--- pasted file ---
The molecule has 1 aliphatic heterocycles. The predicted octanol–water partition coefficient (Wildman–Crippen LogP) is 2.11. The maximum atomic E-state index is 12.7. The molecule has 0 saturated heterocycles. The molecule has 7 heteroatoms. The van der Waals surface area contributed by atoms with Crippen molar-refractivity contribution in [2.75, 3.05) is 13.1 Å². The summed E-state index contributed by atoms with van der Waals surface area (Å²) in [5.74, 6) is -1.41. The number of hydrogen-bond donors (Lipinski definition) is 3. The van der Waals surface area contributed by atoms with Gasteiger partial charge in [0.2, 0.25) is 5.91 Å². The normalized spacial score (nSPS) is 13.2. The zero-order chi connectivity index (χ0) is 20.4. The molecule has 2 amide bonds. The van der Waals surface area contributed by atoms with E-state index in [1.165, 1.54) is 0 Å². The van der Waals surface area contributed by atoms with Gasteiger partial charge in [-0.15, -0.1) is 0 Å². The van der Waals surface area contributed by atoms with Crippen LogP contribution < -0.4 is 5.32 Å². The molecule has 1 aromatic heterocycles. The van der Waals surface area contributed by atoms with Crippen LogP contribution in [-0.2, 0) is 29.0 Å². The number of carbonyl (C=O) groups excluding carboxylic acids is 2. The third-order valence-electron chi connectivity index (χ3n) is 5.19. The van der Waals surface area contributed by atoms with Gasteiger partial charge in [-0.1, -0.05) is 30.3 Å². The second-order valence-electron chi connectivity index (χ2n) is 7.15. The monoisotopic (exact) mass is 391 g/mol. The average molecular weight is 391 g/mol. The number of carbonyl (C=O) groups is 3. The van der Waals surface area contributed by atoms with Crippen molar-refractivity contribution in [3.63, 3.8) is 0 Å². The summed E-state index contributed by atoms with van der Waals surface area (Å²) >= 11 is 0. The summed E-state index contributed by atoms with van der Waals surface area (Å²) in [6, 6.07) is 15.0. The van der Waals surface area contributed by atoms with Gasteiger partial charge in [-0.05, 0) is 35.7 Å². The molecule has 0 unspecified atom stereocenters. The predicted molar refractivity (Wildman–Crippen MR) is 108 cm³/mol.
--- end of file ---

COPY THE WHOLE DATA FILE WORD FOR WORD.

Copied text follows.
The molecule has 1 aliphatic heterocycles. The predicted octanol–water partition coefficient (Wildman–Crippen LogP) is 2.11. The maximum atomic E-state index is 12.7. The molecule has 0 saturated heterocycles. The molecule has 7 heteroatoms. The van der Waals surface area contributed by atoms with Crippen molar-refractivity contribution in [2.75, 3.05) is 13.1 Å². The summed E-state index contributed by atoms with van der Waals surface area (Å²) in [5.74, 6) is -1.41. The number of hydrogen-bond donors (Lipinski definition) is 3. The van der Waals surface area contributed by atoms with Gasteiger partial charge in [0.2, 0.25) is 5.91 Å². The normalized spacial score (nSPS) is 13.2. The zero-order chi connectivity index (χ0) is 20.4. The molecule has 2 amide bonds. The van der Waals surface area contributed by atoms with E-state index in [1.165, 1.54) is 0 Å². The van der Waals surface area contributed by atoms with Gasteiger partial charge in [-0.15, -0.1) is 0 Å². The van der Waals surface area contributed by atoms with Crippen LogP contribution < -0.4 is 5.32 Å². The molecule has 1 aromatic heterocycles. The van der Waals surface area contributed by atoms with Crippen LogP contribution in [-0.2, 0) is 29.0 Å². The number of carbonyl (C=O) groups excluding carboxylic acids is 2. The third-order valence-electron chi connectivity index (χ3n) is 5.19. The van der Waals surface area contributed by atoms with Gasteiger partial charge in [-0.1, -0.05) is 30.3 Å². The second-order valence-electron chi connectivity index (χ2n) is 7.15. The monoisotopic (exact) mass is 391 g/mol. The average molecular weight is 391 g/mol. The number of carbonyl (C=O) groups is 3. The van der Waals surface area contributed by atoms with Crippen molar-refractivity contribution in [3.63, 3.8) is 0 Å². The summed E-state index contributed by atoms with van der Waals surface area (Å²) >= 11 is 0. The summed E-state index contributed by atoms with van der Waals surface area (Å²) in [6, 6.07) is 15.0. The van der Waals surface area contributed by atoms with Gasteiger partial charge in [-0.05, 0) is 35.7 Å². The molecule has 0 unspecified atom stereocenters. The predicted molar refractivity (Wildman–Crippen MR) is 108 cm³/mol.